NASA has gone to great lengths to recreate space-friendly versions of familiar foods for astronauts, but there are certain delicacies enjoyed on Earth that just don’t make the jump to micro-gravity very smoothly.
Among those best-enjoyed-at-home treats is cola. Carbonated cola in the form of Pepsi and Coca-Cola were first flown into space aboard shuttle mission STS-51-F in 1985, but the astronauts excitement over having such a classic treat on the menu was short lived. On Earth, gravity separates the solids and liquids in our stomach from the gases. In micro-gravity, there is no such mechanism at work to keep the food at the bottom of your stomach and allow the gas to rise to the top. The same issue affects the can itself, too. Crack open a cold one here on Earth and the gas immediately rises to the top (and the carbonated liquid eventually goes flat). In the micro-gravity of Earth orbit, the gas stays suspended in the solution longer and every sip is significantly more carbonated than it would be on Earth.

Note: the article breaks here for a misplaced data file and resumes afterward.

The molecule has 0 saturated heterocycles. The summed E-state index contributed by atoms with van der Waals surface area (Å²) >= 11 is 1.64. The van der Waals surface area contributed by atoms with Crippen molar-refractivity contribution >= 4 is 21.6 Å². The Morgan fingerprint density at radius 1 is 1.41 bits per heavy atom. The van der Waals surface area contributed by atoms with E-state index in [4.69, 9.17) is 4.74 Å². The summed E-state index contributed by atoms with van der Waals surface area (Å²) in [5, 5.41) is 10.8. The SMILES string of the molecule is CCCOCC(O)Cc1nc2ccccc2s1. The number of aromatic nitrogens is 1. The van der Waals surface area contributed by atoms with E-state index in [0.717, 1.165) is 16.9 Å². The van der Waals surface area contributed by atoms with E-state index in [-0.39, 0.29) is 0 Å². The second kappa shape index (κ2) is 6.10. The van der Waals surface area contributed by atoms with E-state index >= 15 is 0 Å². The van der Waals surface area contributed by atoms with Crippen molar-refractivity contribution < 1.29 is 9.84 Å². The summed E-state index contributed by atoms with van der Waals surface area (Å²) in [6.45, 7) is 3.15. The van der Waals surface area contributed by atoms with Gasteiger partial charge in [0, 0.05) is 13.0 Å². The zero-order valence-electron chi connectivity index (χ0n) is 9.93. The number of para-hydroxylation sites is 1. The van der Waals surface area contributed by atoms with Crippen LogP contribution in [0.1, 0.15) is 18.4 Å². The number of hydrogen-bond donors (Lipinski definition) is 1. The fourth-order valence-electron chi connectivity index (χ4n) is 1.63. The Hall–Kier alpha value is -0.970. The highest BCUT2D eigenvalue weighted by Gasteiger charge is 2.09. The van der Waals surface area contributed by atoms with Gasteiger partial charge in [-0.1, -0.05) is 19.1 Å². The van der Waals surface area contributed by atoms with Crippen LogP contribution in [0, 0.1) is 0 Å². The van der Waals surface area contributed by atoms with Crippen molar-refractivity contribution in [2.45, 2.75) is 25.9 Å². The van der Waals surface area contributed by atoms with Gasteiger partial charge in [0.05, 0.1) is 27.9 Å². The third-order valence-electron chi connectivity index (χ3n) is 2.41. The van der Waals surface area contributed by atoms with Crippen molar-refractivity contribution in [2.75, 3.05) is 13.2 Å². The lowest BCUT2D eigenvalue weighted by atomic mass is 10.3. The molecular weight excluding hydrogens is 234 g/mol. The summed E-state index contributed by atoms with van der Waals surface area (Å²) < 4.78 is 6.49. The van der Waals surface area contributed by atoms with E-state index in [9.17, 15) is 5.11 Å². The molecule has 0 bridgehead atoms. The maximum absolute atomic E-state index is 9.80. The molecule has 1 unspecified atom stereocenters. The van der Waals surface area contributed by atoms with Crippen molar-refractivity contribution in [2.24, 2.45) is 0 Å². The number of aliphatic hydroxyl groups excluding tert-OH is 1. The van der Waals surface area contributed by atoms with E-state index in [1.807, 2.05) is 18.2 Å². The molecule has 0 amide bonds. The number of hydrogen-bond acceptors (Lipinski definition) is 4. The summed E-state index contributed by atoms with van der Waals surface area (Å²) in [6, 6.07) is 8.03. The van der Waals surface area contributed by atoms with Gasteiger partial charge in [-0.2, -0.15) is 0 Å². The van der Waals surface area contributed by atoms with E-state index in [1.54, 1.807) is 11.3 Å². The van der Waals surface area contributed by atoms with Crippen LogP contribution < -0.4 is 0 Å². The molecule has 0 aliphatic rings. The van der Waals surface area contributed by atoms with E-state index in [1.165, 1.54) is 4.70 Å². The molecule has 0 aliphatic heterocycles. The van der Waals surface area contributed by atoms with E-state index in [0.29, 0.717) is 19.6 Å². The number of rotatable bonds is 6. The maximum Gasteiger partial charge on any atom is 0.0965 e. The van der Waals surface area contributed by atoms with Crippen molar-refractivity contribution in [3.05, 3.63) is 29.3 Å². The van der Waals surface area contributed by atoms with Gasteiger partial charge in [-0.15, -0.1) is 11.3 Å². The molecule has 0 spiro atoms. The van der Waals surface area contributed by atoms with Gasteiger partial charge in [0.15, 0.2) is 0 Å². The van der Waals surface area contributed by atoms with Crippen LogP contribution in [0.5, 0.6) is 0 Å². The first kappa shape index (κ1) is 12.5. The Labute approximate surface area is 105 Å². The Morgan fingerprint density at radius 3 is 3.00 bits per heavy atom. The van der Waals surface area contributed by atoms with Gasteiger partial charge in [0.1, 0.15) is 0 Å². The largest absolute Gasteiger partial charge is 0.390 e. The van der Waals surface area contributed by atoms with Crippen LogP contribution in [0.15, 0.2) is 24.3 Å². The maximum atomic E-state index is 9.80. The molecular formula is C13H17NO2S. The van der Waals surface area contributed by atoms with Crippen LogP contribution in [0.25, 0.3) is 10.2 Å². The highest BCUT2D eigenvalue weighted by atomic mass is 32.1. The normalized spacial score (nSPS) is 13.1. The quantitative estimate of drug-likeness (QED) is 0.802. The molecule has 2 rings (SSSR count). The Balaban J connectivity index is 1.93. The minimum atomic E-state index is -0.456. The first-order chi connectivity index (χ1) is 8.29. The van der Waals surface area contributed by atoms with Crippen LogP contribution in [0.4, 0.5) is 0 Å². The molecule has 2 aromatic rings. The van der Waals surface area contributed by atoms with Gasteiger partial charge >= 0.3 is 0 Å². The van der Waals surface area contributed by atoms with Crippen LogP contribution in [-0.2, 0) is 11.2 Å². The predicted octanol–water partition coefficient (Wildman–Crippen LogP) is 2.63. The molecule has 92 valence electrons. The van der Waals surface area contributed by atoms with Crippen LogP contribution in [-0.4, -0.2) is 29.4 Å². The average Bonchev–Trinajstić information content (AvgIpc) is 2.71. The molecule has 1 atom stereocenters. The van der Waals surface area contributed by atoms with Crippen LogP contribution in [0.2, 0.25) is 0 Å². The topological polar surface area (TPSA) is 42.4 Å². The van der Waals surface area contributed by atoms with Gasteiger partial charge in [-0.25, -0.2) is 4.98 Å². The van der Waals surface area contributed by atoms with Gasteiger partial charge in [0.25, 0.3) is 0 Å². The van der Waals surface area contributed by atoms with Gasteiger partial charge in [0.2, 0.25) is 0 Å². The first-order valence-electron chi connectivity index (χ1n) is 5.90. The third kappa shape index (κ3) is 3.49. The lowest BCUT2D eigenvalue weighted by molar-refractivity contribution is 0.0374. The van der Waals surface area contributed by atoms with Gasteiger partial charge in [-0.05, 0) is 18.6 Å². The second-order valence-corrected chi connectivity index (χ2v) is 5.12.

Between having to drink the cola from a specially adapted container (the photo here shows the approach Pepsi and Coca-Cola took to the problem), each swig being hyper-carbonated, and the very unsettling feeling you get when a big dose of carbonation is sending your stomach contents bouncing around—on top of the fact that it’s difficult to burp because the gas won’t come out of suspension and rise to the top of your stomach—you can imagine why cola in space just never caught on. There’s just no cola delicious enough to put up with the mess and hours of gas pains.
Though NASA and other space agencies have experimented with various carbonation delivery systems and formulas, carbonated drinks remain, understandably, unpopular among astronauts, and since the experiments in the 1980s, have been largely absent from space flights.